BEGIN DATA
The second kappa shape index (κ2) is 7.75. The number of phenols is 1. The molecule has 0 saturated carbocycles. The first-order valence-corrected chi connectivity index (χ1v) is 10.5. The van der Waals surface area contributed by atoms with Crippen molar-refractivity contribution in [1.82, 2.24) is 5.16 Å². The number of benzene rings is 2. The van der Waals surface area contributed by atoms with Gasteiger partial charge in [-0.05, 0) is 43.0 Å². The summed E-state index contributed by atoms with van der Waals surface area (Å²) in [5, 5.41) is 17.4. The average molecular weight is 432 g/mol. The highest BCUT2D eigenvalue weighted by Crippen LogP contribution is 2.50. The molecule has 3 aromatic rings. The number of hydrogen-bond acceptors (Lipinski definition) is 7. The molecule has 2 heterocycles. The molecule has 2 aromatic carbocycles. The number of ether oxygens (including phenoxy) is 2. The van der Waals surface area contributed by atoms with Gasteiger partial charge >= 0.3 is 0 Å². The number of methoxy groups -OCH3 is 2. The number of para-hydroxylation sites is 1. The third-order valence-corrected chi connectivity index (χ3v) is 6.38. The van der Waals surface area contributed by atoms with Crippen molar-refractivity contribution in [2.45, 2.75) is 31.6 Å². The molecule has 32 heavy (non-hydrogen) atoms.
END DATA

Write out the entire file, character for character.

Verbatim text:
The second kappa shape index (κ2) is 7.75. The number of phenols is 1. The molecule has 0 saturated carbocycles. The first-order valence-corrected chi connectivity index (χ1v) is 10.5. The van der Waals surface area contributed by atoms with Crippen molar-refractivity contribution in [1.82, 2.24) is 5.16 Å². The number of benzene rings is 2. The van der Waals surface area contributed by atoms with Gasteiger partial charge in [-0.05, 0) is 43.0 Å². The summed E-state index contributed by atoms with van der Waals surface area (Å²) in [5, 5.41) is 17.4. The average molecular weight is 432 g/mol. The highest BCUT2D eigenvalue weighted by Crippen LogP contribution is 2.50. The molecule has 3 aromatic rings. The number of hydrogen-bond acceptors (Lipinski definition) is 7. The molecule has 2 heterocycles. The molecule has 2 aromatic carbocycles. The number of ether oxygens (including phenoxy) is 2. The van der Waals surface area contributed by atoms with Gasteiger partial charge >= 0.3 is 0 Å². The number of methoxy groups -OCH3 is 2. The number of para-hydroxylation sites is 1. The third-order valence-corrected chi connectivity index (χ3v) is 6.38. The van der Waals surface area contributed by atoms with Crippen molar-refractivity contribution in [2.45, 2.75) is 31.6 Å². The molecule has 32 heavy (non-hydrogen) atoms.